The answer is yes.

★★★

The bottom line is that John Dorsey has obeyed NFL's book of wisdom line by line. The critical move to pay (perhaps overpay) the San Francisco 49ers for Alex Smith's services gave him his signature deal just weeks after being introduced as the new general manager. The Chiefs had a major quarterback problem and the book said that was point number one. So Dorsey did whatever he had to do to get his quarterback.

Smith seems like such an obvious choice looking back. For those who wanted the Chiefs to take a rookie quarterback in the draft, the options included Geno Smith, EJ Manuel, Matt Barkley and Tyler Wilson. Or maybe you were hoping for free agent possibilities like Jason Campbell and Matt Moore. There's a reason that Dorsey reached for Alex Smith as quickly and decisively as he did.

And one look around the NFL's quarterback carousel makes the Chiefs situation look just fine. Every year, multiple teams desperately look at castoffs from others in the hopes that they can find unearth some hidden gem. Cleveland believed Brian Hoyer could be the answer. The Texans signed Ryan Fitzpatrick and traded for Ryan Mallett. The Bills benched their first round pick, EJ Manuel, to start Kyle Orton for several games. Every one of those guys will be recycled this offseason as teams put a positive spin on the potential of one of these guys actually being named a starting quarterback.

After Dorsey had his quarterback, he made the move to protect that quarterback. It's easy to point to Branden Albert's exit and believe otherwise, but Eric Fisher simply had to move to the left side. That's exactly what he was drafted to do, and if he performed as hoped, he'd give the Chiefs a good to great performer at a key position on the cheap. That's a great move in the NFL that you make every time. Given the Chiefs also had Donald Stephenson in place, it simply didn't make sense to match the salary demands Albert would receive on the open market.

On to point number three, the Chiefs grabbed Dee Ford from a strong final season at Auburn in the draft. His selection brought up conversation about the future of Tamba Hali or Justin Houston, but Dorsey didn't need to have a concrete plan for either player to take Ford. Players age. Contracts get sticky. If you believe a player is going to be a great pass rusher, you take him. It's number three in the playbook, and the list of rules doesn't say to skip it if you already have Hali and Houston on the roster.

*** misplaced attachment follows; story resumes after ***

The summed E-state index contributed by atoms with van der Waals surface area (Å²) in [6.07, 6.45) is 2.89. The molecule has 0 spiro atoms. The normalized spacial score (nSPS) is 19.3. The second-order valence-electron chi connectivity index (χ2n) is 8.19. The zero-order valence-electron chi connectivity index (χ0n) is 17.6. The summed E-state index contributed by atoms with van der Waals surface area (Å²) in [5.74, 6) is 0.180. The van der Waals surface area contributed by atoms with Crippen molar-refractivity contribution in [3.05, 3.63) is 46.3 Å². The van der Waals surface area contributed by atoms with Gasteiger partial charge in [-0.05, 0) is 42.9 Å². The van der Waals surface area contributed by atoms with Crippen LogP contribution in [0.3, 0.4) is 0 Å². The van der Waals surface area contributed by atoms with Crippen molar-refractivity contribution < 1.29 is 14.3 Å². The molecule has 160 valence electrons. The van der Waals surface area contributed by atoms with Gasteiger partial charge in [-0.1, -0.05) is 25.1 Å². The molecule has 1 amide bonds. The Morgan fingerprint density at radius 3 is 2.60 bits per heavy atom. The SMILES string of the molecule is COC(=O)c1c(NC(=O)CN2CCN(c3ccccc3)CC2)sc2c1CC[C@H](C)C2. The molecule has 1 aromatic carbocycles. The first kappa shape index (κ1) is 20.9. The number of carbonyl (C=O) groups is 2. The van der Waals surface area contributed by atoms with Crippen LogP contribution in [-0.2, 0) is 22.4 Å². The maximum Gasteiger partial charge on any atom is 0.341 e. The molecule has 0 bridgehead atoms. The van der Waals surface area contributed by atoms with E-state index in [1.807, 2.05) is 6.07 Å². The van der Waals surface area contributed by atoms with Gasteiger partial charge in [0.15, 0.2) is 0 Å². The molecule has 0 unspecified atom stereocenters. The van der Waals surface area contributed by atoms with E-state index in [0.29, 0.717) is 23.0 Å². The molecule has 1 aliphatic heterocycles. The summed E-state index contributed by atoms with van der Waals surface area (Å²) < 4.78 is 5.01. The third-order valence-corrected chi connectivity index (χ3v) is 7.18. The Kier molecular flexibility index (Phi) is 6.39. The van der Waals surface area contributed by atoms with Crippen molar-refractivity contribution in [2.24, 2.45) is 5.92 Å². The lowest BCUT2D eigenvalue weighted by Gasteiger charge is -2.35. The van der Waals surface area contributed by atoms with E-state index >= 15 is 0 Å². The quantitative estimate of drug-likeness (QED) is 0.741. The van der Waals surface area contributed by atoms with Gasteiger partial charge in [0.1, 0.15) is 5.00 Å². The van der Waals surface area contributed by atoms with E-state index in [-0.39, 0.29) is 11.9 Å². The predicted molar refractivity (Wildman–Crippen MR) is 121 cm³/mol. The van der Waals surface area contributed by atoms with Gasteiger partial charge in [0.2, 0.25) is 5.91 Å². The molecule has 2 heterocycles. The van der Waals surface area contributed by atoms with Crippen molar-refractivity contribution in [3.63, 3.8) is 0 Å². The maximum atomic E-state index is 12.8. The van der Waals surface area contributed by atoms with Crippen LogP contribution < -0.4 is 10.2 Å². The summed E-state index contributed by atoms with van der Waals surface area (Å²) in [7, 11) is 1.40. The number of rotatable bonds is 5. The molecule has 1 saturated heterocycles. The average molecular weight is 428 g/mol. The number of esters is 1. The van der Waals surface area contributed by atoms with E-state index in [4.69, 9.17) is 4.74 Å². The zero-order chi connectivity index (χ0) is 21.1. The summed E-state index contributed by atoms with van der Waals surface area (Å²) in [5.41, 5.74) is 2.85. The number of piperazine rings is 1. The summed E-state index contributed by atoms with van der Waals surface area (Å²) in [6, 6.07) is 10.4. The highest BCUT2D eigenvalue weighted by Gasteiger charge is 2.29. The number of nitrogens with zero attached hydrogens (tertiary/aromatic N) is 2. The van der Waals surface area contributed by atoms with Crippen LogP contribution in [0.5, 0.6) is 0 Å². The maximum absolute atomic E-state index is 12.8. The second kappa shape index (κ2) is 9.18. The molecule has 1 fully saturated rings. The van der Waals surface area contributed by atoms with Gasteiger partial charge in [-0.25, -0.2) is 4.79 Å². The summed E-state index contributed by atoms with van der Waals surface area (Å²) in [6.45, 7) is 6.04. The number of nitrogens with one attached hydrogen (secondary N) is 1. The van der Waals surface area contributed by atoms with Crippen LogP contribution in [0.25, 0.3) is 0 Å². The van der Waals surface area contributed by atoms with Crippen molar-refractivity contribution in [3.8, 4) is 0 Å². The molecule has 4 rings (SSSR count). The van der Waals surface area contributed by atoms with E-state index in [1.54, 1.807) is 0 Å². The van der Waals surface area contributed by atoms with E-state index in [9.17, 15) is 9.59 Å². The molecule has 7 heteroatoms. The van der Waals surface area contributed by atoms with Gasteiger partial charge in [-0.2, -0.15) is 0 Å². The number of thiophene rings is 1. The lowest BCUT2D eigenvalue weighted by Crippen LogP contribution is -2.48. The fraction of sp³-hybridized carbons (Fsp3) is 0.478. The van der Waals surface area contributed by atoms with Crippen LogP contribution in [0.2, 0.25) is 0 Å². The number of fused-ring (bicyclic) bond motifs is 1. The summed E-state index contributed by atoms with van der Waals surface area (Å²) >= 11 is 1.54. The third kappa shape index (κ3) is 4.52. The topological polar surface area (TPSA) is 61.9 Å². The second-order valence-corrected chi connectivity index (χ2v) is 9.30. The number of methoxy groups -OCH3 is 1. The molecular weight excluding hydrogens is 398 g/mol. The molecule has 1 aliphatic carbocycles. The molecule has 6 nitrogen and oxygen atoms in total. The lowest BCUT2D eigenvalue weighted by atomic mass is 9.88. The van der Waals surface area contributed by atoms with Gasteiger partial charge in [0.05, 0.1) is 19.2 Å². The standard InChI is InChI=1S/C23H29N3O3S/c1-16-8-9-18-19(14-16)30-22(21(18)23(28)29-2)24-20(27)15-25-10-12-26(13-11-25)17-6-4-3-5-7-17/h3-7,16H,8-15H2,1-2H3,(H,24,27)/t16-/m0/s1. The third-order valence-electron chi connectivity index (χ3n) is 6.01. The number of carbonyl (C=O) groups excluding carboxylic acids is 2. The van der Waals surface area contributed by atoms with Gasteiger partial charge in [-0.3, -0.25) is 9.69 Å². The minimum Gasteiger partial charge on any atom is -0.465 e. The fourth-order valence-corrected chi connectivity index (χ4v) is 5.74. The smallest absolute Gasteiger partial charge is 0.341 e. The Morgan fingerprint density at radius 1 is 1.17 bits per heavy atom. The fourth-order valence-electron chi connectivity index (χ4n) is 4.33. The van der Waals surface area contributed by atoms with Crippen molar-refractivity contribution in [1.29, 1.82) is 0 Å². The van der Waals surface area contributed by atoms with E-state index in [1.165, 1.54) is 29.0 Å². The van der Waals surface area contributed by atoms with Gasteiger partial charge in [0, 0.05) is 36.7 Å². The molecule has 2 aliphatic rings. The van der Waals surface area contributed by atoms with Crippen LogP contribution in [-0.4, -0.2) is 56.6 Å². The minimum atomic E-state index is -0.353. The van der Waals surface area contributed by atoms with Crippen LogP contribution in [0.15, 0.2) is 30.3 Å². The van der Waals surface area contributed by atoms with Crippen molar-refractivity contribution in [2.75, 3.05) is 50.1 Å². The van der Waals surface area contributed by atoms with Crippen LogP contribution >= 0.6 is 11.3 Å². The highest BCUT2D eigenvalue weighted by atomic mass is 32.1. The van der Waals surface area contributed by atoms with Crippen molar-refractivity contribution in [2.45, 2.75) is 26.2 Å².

★★★

All of this has been written as if John Dorsey's moves have not worked out, and that is simply not the case. There hasn't been nearly enough time to figure out whether or not any of these players were worth the investment made in them.

  • Smith has already proven to be a much better quarterback than the Chiefs have had in some time, and several teams would happily trade places to have the Chiefs' depth chart than their own. In addition, Smith played in front of a sieve of an offensive line this year and had perhaps the worst core of wide receivers in the NFL to throw to. That's hardly a recipe for positive results.
  • By all accounts, Fisher was an improved player from year one to year two, and a full season of reps at left tackle along with another offseason of work should bring optimism for a continued curve upward. Fisher was drafted as a project who had to make the leap from the MAC to the NFL. That should be kept in mind even after his second season in the league.
  • Ford came out of Auburn, but he was also considered raw -- a player who needed to develop a greater pass rushing repertoire along with the skills to be an every down linebacker. Justin Houston heard the same concerns coming into the league. Ford will need some time, likely even more than just next season, in order to blossom into the player Dorsey's staff envisioned. But the raw potential is there.

And even if these moves all fail to pan out. Let's say that Fisher tops out as an adequate left tackle, that Ford never develops, and Smith somehow regresses starting next season. Even then, Dorsey did everything right.

After all, it's impossible to predict the results.